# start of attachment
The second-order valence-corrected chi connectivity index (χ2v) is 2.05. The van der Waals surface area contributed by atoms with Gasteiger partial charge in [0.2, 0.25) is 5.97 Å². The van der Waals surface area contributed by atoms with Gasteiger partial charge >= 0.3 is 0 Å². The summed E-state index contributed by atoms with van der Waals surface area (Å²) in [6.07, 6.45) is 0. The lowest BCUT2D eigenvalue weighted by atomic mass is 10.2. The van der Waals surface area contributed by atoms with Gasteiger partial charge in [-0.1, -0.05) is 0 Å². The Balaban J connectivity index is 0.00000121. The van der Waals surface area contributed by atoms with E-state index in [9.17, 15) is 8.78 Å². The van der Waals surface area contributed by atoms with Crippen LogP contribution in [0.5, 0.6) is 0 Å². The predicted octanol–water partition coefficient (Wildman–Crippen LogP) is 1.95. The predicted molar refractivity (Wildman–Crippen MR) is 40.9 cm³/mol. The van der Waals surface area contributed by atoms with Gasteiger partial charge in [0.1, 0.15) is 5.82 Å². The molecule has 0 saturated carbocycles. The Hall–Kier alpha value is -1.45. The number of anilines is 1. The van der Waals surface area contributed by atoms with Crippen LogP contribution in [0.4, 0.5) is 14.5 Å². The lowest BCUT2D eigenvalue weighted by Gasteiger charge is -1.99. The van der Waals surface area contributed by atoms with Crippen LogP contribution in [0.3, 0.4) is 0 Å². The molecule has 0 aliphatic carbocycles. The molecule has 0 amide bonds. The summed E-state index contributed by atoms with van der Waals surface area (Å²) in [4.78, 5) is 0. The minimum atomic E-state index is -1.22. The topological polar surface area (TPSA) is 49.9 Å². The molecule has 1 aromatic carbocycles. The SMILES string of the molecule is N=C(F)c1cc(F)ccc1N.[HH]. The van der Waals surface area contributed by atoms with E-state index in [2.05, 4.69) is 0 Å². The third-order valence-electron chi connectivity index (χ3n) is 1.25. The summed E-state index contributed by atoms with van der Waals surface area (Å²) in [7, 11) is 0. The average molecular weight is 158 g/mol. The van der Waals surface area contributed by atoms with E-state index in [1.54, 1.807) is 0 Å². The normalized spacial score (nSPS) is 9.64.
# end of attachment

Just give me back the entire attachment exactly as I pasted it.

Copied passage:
The second-order valence-corrected chi connectivity index (χ2v) is 2.05. The van der Waals surface area contributed by atoms with Gasteiger partial charge in [0.2, 0.25) is 5.97 Å². The van der Waals surface area contributed by atoms with Gasteiger partial charge >= 0.3 is 0 Å². The summed E-state index contributed by atoms with van der Waals surface area (Å²) in [6.07, 6.45) is 0. The lowest BCUT2D eigenvalue weighted by atomic mass is 10.2. The van der Waals surface area contributed by atoms with Gasteiger partial charge in [-0.1, -0.05) is 0 Å². The Balaban J connectivity index is 0.00000121. The van der Waals surface area contributed by atoms with E-state index in [9.17, 15) is 8.78 Å². The van der Waals surface area contributed by atoms with Crippen LogP contribution in [0.5, 0.6) is 0 Å². The predicted octanol–water partition coefficient (Wildman–Crippen LogP) is 1.95. The predicted molar refractivity (Wildman–Crippen MR) is 40.9 cm³/mol. The van der Waals surface area contributed by atoms with Gasteiger partial charge in [0.1, 0.15) is 5.82 Å². The molecule has 0 saturated carbocycles. The Hall–Kier alpha value is -1.45. The number of anilines is 1. The van der Waals surface area contributed by atoms with Crippen LogP contribution in [0.4, 0.5) is 14.5 Å². The lowest BCUT2D eigenvalue weighted by Gasteiger charge is -1.99. The van der Waals surface area contributed by atoms with Crippen LogP contribution in [0.3, 0.4) is 0 Å². The molecule has 0 aliphatic carbocycles. The molecule has 0 amide bonds. The summed E-state index contributed by atoms with van der Waals surface area (Å²) in [4.78, 5) is 0. The minimum atomic E-state index is -1.22. The topological polar surface area (TPSA) is 49.9 Å². The molecule has 1 aromatic carbocycles. The SMILES string of the molecule is N=C(F)c1cc(F)ccc1N.[HH]. The van der Waals surface area contributed by atoms with E-state index in [2.05, 4.69) is 0 Å². The third-order valence-electron chi connectivity index (χ3n) is 1.25. The summed E-state index contributed by atoms with van der Waals surface area (Å²) in [7, 11) is 0. The average molecular weight is 158 g/mol. The van der Waals surface area contributed by atoms with E-state index in [1.54, 1.807) is 0 Å². The normalized spacial score (nSPS) is 9.64.